Welcome to a new TOI blog series devoted to Jewish-Christian relations, and issues of concern to Jews and Christians in Israel and around the world.
Before we can even begin to address the very important topic of why Jews should learn something about Christianity and Jewish-Christian relations, we should first address one of the perennial “elephants in the room”. Because I’m often asked by well-meaning Christians why it seems that there are so many more Christians interested in Judaism and in building better Jewish-Christian relations than there are Jews. People often want to know why Jews seem less interested in Christianity, and even in Jewish-Christian relations. There are a number of elements consider as we try to answer this question, one we might say is “where are the Jews?!”
First – at the risk of stating the obvious – there are simply more Christians than there are Jews in the world. A lot more. For the sake of argument, let’s imagine that 1% of each religion’s adherents might be interested in building deeper Jewish-Christian engagement. If we were to apply this 1% to the world’s Jews and Christians, using the numbers provided by the 2015 Pew Research Center data, we would end up with a pool of 23 million Christians and about 140,000 Jews. This reminds us that a significant part of the apparent imbalance is simply the result of numbers. Christians often have little sense of just how few Jews there are in the world. Sheer numeric difference means that while it might at times look like there’s a huge imbalance in Jewish and Christian interest in Jewish-Christian relations, some of that is not so much a substantive issue as it is a demographic one.
Second – and of great importance – is the fact that at some level, Christians must engage the issue of Jewishness and even Judaism. The basic reality that the earliest Church was Jewish, that Jesus himself was a Jew, and a belief that the incarnation of God took place in Jewish flesh and among the people of Israel means that Jewishness can never be just accidental to Christianity. Nostra Aetate paragraph 4 reminds us that the Christian bond with the Jewish people is an essential part of the mystery of the Church. However, we need to remember that the reverse is not true: Jews can and do lead completely faithful, robust and authentic Jewish lives without ever having to engage Christianity as a theological category. Christianity does not necessarily occupy any special theological category for Judaism. So it’s not immediately obvious to Jews why the topic of Christianity should be of any particular special interest.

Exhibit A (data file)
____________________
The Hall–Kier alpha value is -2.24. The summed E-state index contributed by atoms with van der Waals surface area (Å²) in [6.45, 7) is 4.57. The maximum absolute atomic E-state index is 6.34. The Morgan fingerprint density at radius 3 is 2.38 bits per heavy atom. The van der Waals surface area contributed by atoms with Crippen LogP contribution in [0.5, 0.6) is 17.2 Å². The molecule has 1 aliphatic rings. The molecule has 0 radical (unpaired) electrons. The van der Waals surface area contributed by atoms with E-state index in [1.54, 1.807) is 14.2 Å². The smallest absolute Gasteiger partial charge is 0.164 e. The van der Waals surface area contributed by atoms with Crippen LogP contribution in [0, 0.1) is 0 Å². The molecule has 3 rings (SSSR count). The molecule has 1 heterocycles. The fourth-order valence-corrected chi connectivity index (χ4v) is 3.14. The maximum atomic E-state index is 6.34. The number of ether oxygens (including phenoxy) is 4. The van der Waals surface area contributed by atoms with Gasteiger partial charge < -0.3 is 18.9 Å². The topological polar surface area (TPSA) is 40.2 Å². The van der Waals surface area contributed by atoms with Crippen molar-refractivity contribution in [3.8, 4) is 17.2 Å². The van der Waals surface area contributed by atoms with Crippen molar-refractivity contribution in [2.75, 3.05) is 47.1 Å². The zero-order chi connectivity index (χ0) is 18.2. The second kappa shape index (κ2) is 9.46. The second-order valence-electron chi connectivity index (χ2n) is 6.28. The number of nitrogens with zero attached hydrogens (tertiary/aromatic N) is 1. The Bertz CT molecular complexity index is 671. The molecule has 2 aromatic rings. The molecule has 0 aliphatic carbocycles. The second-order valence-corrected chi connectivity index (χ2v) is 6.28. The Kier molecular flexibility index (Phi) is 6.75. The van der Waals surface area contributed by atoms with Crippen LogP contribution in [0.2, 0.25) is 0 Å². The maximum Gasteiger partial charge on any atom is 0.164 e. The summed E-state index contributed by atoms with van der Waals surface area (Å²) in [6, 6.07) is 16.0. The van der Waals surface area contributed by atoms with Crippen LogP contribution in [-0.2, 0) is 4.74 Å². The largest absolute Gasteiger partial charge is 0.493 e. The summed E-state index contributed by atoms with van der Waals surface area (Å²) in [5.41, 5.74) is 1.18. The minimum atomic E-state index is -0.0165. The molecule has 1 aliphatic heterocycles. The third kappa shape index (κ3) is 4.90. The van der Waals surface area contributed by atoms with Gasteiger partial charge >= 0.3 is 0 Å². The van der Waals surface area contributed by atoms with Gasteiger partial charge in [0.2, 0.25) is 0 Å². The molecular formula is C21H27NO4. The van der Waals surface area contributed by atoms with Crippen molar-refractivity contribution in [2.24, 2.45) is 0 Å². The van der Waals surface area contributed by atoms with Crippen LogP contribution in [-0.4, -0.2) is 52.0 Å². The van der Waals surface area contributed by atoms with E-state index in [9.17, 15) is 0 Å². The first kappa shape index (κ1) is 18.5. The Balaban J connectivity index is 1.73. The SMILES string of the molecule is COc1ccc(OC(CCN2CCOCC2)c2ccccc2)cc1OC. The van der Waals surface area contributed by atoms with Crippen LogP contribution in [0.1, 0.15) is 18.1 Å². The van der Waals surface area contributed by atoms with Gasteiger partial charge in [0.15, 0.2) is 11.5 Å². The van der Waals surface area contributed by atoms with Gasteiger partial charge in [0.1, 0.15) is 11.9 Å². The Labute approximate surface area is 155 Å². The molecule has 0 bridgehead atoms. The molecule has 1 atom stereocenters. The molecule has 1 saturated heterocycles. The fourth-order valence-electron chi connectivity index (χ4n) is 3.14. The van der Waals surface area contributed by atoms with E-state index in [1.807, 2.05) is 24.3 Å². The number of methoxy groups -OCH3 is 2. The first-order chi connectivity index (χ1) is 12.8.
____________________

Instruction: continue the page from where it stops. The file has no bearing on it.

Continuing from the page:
Third – our difficult history: Jews are extremely well aware of the painful history that stands between us. It’s a shame, but it’s often the case that the most we Jews know about Christianity is where it tragically intersects with the history of our own people – in places like the Crusades, the Inquisition, charges of deicide, blood libel and host desecration. And while that’s undoubtedly only a partial view, it means that many Jews are at the very least uncomfortable with Christianity. That discomfort that exists among some Jews due to a long history of Christian anti-Judaism can even express itself as negativity and suspicion. And let’s face it: discomfort, negativity and suspicion are hardly a strong platform for developing mutual engagement. Most Jews tend not to know much about the deep, careful, respectful kind of Christian re-thinking about Jews and Judaism that has characterized Western Christianity following the Shoah.
Fourth – At least in Israel, Christianity comprises an extremely small minority. Forming only about 2% of the Israeli population, it is possible for Jews in Israel to go through their entire lives never having knowingly met a Christian. And while that’s impossible to imagine in Western countries where Christians form the dominant religion and Jews are a tiny minority, it very much impacts the plausibility for Israeli Jews to participate in Jewish-Christian relations.
And so, as we see, we simply cannot expect any kind of parity when it comes to Jews and Christians engaging with each other. Some of this is simply because the numbers are so imbalanced. But also, investigating Christianity and Jewish-Christian relations is simply not as obviously necessary for Jews, not as essential to our own being, as it is for Christians to engage with Judaism. Jews must face the challenge of our difficult history, and managing the bitter feelings that can still be active. The question that remains then is to wonder “Why should we?” Can we articulate reasons why perhaps Jews actually should learn something about Christians, Christianity and Jewish-Christian relations?
(stay tuned for part 2)